]
}

I’ve only added a postcss-loader entry. Then we will need to create postcss.config.js file directly at the root. In it, we will use the following config:

module.exports = {
  plugins: [
    require('tailwindcss'),
    require('autoprefixer'),
  ]
}

2. Playing with data

Now that you have the configs set up let’s create dummy data to play with Tailwind CSS.

First, create a src/data.js file where, in my case, I’ll put the information concerning different e-commerce solutions. The goal of this app was to be able to filter e-commerce solutions by their characteristics.

Here’s how to define this data:

 export default {
    "tags": ["Content Management", "Product Management", "Store Management", "Cart & Checkout", "Website Design"],
        "categories": [
        {
            name: "Monolith",
            description: "All-in-one, turnkey solutions to build and run online stores",
            tags: [0, 1, 2, 3, 4],
            color: "#264653"
        },
        {
            name: "Add-On",
            description: "Cart and checkout layer to enable sales on existing sites. Includes back-office",
            tags: [1, 2, 3],
            color: "#2a9d8f"
        },
        {
            name: "Storefront",
            description: "Frontend-centric tooling to design fast & performant storefronts",
            tags: [3, 4],
            color: "#f4a261"
        },
        {
            name: "API",
            description: "E-commerce building blocks to create custom online stores",
            tags: [1, 2],
            color: "#e76f51"
        }
    ],
    "entries": [
        {
            "name": "Shopify",
            "description": "Making commerce better for everyone - remotely",
            "cat": [0, 3]
        },
        {
            "name": "BigCommerce",
            "description": "The Open SaaS ecommerce platform that lets you grow your business, your way",
            "cat": [0, 3]
        },
        {
            "name": "Magento",
            "description": "Flexible eCommerce solutions, a vibrant extensions marketplace, and an open global ecosystem",
            "cat": [0, 3]
        },
        {
            "name": "PrestaShop",
            "description": "Open source e-commerce solution powering over 300,000 online stores",
            "cat": [0]
        },
        {
            "name": "Snipcart",
            "description": "Easy, flexible e-commerce for developers",
            "cat": [1]
        },
        {
            "name": "WooCommerce",
            "description": "The most customizable platform for building your online business",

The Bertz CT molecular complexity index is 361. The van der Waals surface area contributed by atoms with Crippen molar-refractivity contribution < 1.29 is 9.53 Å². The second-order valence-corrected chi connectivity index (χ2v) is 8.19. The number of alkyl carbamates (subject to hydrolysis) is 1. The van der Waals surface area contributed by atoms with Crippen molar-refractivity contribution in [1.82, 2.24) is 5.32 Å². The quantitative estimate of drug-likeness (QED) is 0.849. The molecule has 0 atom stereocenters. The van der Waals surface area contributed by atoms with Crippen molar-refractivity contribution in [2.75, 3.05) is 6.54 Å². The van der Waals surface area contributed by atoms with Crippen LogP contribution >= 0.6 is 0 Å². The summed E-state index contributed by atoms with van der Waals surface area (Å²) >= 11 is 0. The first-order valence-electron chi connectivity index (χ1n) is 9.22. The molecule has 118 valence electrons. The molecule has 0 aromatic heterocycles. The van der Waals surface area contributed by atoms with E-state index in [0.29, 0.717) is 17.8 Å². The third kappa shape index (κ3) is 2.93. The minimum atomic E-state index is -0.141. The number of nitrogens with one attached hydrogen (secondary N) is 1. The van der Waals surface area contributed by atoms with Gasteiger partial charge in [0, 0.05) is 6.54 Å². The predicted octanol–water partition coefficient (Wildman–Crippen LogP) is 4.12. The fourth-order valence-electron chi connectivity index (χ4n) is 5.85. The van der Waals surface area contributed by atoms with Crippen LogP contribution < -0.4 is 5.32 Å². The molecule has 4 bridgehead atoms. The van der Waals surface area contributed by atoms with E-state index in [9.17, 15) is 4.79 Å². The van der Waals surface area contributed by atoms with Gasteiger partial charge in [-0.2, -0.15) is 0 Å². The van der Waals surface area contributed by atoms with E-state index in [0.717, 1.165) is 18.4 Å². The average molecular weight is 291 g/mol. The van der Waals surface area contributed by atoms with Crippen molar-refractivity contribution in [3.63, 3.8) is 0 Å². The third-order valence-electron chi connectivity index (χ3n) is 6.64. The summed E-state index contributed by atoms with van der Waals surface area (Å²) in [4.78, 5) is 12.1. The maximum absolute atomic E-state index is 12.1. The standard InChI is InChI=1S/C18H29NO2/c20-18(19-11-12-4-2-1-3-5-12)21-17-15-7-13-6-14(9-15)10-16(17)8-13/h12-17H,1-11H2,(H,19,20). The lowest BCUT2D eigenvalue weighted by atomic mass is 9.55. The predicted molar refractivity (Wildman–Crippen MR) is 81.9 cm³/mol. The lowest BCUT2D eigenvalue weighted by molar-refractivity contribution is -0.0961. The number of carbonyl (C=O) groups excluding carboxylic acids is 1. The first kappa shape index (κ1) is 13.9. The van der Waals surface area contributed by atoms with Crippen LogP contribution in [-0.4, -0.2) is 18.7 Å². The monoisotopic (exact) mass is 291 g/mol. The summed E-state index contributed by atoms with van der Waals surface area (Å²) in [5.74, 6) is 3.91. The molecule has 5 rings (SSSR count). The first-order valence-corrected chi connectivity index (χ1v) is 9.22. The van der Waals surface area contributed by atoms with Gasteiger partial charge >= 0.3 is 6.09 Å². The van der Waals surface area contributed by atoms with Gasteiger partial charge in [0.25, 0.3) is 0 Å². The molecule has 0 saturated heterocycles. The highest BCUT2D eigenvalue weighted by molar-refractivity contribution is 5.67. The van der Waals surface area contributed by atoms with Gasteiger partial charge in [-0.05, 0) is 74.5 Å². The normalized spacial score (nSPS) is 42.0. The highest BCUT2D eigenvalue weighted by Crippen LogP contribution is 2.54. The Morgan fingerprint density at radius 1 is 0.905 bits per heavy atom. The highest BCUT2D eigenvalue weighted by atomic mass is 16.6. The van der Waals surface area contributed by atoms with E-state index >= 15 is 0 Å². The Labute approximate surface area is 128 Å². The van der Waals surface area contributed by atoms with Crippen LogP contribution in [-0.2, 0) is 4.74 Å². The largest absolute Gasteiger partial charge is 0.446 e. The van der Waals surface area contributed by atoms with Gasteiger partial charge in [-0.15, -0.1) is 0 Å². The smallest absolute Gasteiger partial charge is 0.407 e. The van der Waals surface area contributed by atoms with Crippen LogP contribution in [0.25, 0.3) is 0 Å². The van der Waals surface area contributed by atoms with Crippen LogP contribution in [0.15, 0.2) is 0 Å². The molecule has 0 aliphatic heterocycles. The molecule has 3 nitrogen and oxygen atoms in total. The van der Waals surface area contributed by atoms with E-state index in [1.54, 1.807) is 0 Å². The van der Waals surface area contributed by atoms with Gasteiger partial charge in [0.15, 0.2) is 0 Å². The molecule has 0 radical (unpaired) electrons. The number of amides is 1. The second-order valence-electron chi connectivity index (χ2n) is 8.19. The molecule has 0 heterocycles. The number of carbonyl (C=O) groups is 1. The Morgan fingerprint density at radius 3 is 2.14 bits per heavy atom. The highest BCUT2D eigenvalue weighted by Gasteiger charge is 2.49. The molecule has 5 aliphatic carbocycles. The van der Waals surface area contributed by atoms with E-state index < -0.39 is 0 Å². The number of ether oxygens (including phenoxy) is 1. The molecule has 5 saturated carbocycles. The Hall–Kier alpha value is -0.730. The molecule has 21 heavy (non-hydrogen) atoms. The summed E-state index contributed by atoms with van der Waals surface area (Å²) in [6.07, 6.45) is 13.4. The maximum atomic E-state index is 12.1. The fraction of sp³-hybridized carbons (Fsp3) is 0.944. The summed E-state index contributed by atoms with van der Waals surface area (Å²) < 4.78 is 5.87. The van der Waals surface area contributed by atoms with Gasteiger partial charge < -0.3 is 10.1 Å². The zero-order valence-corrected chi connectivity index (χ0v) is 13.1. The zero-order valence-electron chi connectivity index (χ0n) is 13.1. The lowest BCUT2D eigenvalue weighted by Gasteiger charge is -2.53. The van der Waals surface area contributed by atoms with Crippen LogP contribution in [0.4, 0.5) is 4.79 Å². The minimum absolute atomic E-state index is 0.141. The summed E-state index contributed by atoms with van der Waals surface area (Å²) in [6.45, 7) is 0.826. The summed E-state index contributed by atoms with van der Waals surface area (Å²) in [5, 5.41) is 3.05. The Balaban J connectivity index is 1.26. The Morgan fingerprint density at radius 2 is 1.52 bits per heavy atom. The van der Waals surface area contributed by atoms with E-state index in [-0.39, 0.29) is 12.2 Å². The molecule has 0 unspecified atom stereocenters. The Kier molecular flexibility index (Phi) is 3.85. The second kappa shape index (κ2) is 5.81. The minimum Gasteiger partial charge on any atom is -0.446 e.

"cat": [1]
        },
        {
            "name": "Gumroad",
            "description": "Super-simple ecommerce for creators and artists, so they can do more of what they love",
            "cat": [1]
        },
        {
            "name": "Foxy",
            "description": "Custom ecommerce, simplified. Foxy’s hosted cart & payment page allow you to sell anything, using your existing website or platform",
            "cat": [1]
        },
        {
            "name": "Buy Button",
            "description": "Shopify's solution for adding simple e-commerce to existing sites",
            "cat": [1]
        },
        {
            "name": "Shogun",
            "description": "Transform your storefront into a sub-second shopping experience with Shogun Frontend using PWA technology and an end-to-end headless commerce solution",
            "cat": [2]
        },
        {
            "name": "Vue Storefront",
            "description": "Revolutionary PWA Frontend for eCommerce working with every backend",
            "cat": [2]
        },
        {
            "name": "Front-Commerce",
            "description": "Build delightful eCommerce shops with the technologies of 2020 without the hassle of keeping them up-to-date!",
            "cat": [2]
        },
        {
            "name": "Commerce.js",
            "description": "Headless, API-first eCommerce platform for experiential commerce. Join our Slack channel",
            "cat": [3]
        },
        {
            "name": "Commerce Layer",
            "description": "Headless Commerce for Global Brands",
            "cat": [3]
        },
        {
            "name": "Nacelle",
            "description": "The framework for building lightning-fast storefronts using Headless Progressive Web App technology",
            "cat": [3]
        }
    ]
}

What you want to do now is consume that data. It’ll be done in the src/App.vue.

The content is quite heavy so let’s check it part by part, beginning with the script section:

 <script>
import { ref, computed } from 'vue'
import dataset from './data'
export default {
  setup() {
    const categories = dataset.categories;
    const isToggled = ref(dataset.categories.map(x => true));
        
    const filters = computed(() => 
      isToggled.value
        .reduce((acc, curr, i) => curr ? [...acc, i] : acc, [])
    )
    
    const filteredEntries = computed(() => 
      dataset.entries